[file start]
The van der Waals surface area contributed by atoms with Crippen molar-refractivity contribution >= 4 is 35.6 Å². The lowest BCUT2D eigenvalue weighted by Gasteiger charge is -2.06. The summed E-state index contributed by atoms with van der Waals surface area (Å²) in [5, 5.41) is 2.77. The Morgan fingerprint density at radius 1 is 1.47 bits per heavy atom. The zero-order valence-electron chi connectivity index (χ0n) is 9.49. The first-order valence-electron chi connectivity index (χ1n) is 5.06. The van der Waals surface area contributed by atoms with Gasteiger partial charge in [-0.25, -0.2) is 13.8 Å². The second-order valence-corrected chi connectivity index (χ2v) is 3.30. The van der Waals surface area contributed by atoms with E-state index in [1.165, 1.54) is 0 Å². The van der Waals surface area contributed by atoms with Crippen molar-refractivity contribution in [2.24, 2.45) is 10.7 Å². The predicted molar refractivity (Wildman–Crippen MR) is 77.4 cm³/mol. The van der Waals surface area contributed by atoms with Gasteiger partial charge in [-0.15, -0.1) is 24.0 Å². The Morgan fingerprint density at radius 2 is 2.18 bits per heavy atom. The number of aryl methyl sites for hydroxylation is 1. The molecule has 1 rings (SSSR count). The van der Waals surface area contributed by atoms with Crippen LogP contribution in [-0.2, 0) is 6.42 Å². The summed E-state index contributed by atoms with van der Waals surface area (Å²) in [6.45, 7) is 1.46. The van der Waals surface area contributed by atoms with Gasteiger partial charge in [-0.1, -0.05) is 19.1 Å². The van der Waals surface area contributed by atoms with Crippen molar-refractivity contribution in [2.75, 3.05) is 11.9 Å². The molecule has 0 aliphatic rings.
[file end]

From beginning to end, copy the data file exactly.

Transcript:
The van der Waals surface area contributed by atoms with Crippen molar-refractivity contribution >= 4 is 35.6 Å². The lowest BCUT2D eigenvalue weighted by Gasteiger charge is -2.06. The summed E-state index contributed by atoms with van der Waals surface area (Å²) in [5, 5.41) is 2.77. The Morgan fingerprint density at radius 1 is 1.47 bits per heavy atom. The zero-order valence-electron chi connectivity index (χ0n) is 9.49. The first-order valence-electron chi connectivity index (χ1n) is 5.06. The van der Waals surface area contributed by atoms with Gasteiger partial charge in [-0.25, -0.2) is 13.8 Å². The second-order valence-corrected chi connectivity index (χ2v) is 3.30. The van der Waals surface area contributed by atoms with E-state index in [1.165, 1.54) is 0 Å². The van der Waals surface area contributed by atoms with Crippen molar-refractivity contribution in [2.24, 2.45) is 10.7 Å². The predicted molar refractivity (Wildman–Crippen MR) is 77.4 cm³/mol. The van der Waals surface area contributed by atoms with Gasteiger partial charge in [-0.15, -0.1) is 24.0 Å². The Morgan fingerprint density at radius 2 is 2.18 bits per heavy atom. The number of aryl methyl sites for hydroxylation is 1. The molecule has 1 rings (SSSR count). The van der Waals surface area contributed by atoms with Crippen LogP contribution in [-0.2, 0) is 6.42 Å². The summed E-state index contributed by atoms with van der Waals surface area (Å²) in [6.45, 7) is 1.46. The van der Waals surface area contributed by atoms with Gasteiger partial charge in [-0.1, -0.05) is 19.1 Å². The van der Waals surface area contributed by atoms with Crippen molar-refractivity contribution in [2.75, 3.05) is 11.9 Å². The molecule has 0 aliphatic rings.